Thursday, February 23, 2006

Dating tips for single points of failure

A typical office PC that mounts a drive over the network is not very reliable. Temporary failure of either the network or a file server will make a computer unusable. Failure of a local disk will at best require reinstallation of the OS and all the applications, and at worst can lead to irrecoverable loss of data. The overall system is less fault-tolerant than a hard drive or a network separately. Is it possible to improve the robustness of today's primary tools?

Increasing the reliability of individual parts can lead to slow progress, but the breakthroughs are achieved by putting the parts together in smarter ways. For example, RAID storage introduces a component that redundantly writes information to multiple disks. The system is prepared for the failure of each specific disk and can continue functioning without downtime.

A breakdown shouldn't be a catastrophe. The set of data that a computer user accesses is predictable; it is easy to copy it to a local disk and keep it up-to-date. If the network goes down, some information can be read and edited locally. When a network connection is reestablished, the data can be automatically synchronized. The Coda research project at CMU developed a distributed filesystem that works this way.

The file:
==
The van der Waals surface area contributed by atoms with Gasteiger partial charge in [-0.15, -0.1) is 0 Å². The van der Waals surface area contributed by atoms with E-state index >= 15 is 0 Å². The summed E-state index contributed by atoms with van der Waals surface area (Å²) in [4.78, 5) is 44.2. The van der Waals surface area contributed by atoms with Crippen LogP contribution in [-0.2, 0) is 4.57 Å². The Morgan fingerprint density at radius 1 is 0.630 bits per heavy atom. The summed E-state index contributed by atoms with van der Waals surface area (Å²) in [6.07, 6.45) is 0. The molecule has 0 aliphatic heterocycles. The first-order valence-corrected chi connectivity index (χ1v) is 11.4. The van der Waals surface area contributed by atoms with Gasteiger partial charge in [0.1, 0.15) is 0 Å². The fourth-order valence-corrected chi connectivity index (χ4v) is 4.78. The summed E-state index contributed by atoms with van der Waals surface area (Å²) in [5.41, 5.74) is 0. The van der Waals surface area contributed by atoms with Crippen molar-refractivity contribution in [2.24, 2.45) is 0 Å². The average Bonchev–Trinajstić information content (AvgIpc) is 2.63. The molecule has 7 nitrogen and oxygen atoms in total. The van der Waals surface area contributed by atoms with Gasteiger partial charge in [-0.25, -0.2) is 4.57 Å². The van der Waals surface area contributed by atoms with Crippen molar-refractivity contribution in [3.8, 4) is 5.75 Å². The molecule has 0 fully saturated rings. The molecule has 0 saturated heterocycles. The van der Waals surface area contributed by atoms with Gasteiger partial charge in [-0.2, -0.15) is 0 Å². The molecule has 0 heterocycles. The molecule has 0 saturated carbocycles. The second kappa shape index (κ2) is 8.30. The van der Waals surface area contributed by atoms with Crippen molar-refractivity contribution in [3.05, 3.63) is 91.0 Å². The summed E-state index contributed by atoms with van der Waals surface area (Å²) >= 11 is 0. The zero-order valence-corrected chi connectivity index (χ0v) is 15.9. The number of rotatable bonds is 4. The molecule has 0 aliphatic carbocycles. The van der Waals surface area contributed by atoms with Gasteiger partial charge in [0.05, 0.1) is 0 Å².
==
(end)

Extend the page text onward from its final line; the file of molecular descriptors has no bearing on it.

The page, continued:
With disconnected operation there is the possibility that two users modify the same information thus creating a conflict. Conflicts can be resolved either automatically by the system, or by a component that is aware of the structure of the data. Ideally the code to reconcile versions should be the responsibility of application developers, who in the worst case can ask the user to merge versions.

Investment in a more reliable network or a more reliable disk drive doesn't offer nearly as good a return as an investment in fault-tolerant software. Software can utilize local storage to work around network downtime, and use the network to avoid data loss in case of a drive failure.

Wednesday, February 15, 2006

Atomic age

Cindy Cohn writes in EFF Deep Links:
Email being basically free isn't a bug. It's a feature that has driven the digital revolution. It allows groups to scale up from a dozen friends to a hundred people who love knitting to half-a-million concerned citizens without a major bankroll.
Ironically this misses an important trend: email no longer drives communities; mailing lists are being replaced by blogs and feeds. Readers originate requests to blogs—so if micropayment system is introduced, everyone will pitch in, starting a microfundraiser.